13 March 2017

RESEARCH - Therapeutic Riding Improves Autistic Children's Interaction With Pets

Researchers with the University of Colorado and Children’s Hospital Colorado undertook the first known study to examine the effects of therapeutic riding in children with autism spectrum disorder (ASD) on their caring behaviours towards domestic pets.

Past studies have examined whether social skills are impacted by animal assisted therapy with dogs, and how dogs in the home positively impact caregivers.

Service dogs are now being trained for individuals with ASD, but this look at therapeutic riding is new.

A total of 67 children between the ages of six and 16 participated in the study.

31 took part in a therapeutic riding program and the remainder were involved with barn activities for 10 weeks.

The riding program included learning about horses as well as time in the saddle.

The barn activity group learned about horses, safety rules and horse care, but they had no physical contact with horses.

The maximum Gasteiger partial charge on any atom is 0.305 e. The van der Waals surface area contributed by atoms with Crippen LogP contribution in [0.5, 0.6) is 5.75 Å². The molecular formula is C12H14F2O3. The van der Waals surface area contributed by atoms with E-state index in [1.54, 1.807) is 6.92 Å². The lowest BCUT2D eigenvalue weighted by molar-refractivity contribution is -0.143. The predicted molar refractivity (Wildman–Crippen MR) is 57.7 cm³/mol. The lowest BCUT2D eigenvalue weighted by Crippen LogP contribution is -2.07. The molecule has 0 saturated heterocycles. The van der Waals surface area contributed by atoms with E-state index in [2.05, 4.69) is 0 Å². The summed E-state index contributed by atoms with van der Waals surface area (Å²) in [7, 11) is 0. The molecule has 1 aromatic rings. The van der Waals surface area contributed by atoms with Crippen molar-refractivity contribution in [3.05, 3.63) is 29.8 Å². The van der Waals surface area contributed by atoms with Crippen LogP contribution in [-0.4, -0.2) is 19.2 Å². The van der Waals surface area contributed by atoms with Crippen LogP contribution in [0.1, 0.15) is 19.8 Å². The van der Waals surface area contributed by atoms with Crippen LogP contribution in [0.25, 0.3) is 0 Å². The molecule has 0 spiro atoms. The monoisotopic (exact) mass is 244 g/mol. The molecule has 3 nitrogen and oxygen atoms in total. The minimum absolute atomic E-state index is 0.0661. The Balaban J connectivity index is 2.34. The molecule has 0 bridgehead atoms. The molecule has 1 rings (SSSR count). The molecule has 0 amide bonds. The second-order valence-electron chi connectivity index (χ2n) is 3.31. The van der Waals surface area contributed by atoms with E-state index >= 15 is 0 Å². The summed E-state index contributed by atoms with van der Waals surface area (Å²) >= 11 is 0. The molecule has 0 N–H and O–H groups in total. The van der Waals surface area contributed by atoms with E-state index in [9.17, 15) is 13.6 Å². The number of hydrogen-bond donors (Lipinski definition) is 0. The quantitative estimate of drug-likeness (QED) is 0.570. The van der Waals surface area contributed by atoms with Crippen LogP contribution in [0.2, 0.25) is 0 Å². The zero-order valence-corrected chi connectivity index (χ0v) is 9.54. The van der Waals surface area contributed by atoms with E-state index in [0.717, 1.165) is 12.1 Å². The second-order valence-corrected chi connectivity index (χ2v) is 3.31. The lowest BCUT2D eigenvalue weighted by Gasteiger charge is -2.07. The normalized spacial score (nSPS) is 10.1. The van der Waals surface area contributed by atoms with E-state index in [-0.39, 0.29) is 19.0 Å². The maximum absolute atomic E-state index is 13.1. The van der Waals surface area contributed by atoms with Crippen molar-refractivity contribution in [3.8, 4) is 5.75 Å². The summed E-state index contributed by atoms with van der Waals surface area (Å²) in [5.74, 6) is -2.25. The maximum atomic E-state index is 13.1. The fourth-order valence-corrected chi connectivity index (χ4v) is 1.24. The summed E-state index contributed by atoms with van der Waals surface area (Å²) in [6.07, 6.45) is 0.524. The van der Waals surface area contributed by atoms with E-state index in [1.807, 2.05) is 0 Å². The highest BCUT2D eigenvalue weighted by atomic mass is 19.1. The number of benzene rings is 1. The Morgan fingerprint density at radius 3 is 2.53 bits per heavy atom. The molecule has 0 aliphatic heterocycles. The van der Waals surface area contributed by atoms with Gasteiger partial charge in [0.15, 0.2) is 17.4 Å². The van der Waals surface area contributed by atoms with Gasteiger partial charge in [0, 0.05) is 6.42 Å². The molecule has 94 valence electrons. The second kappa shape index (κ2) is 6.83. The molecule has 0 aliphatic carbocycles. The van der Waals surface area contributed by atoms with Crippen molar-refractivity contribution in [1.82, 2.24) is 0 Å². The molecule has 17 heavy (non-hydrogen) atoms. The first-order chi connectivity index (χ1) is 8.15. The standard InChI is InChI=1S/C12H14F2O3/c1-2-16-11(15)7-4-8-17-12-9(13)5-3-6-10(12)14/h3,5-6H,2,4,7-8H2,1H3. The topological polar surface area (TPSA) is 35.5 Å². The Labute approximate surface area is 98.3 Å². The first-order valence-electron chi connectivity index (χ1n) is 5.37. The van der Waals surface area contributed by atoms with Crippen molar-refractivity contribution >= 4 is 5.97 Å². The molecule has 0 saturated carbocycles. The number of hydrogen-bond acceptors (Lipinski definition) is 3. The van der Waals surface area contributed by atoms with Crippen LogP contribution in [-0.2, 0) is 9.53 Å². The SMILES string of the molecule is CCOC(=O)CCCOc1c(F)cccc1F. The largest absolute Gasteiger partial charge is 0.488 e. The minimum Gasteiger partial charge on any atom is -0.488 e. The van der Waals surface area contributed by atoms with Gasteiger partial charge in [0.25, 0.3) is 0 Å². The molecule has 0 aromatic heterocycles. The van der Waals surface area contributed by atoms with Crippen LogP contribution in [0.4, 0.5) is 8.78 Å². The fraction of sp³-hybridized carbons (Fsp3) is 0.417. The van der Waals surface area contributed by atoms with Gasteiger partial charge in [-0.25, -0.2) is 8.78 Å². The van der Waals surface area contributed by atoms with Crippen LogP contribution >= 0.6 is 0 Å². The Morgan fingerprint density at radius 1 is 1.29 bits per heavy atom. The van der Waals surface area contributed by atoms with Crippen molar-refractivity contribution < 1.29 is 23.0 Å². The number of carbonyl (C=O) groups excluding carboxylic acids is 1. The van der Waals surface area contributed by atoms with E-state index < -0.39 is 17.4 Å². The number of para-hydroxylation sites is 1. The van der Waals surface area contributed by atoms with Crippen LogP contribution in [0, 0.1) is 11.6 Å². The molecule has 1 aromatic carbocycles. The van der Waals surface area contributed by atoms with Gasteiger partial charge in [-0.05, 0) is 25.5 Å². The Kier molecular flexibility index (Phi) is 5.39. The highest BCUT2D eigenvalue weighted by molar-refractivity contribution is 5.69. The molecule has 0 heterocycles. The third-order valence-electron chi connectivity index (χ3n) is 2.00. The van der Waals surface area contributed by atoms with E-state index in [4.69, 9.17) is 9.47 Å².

A consistent caregiver completed questionnaires about participants’ interactions with their household pets before and after the program.

Caregivers of therapeutic riding group participants reported significant improvements in participants’ caring actions with the family pet compared with the barn activity group.

The findings support previous studies that show interaction with animals can have a positive impact on children with ASD.

Researchers concluded: “Engaging with horses during a standard therapeutic riding intervention protocol may generalize to improving caring actions toward family pets in children and adolescents with ASD.

“Moving forward, measuring how caregivers and family functioning are also impacted by the human–animal interaction may be useful.”

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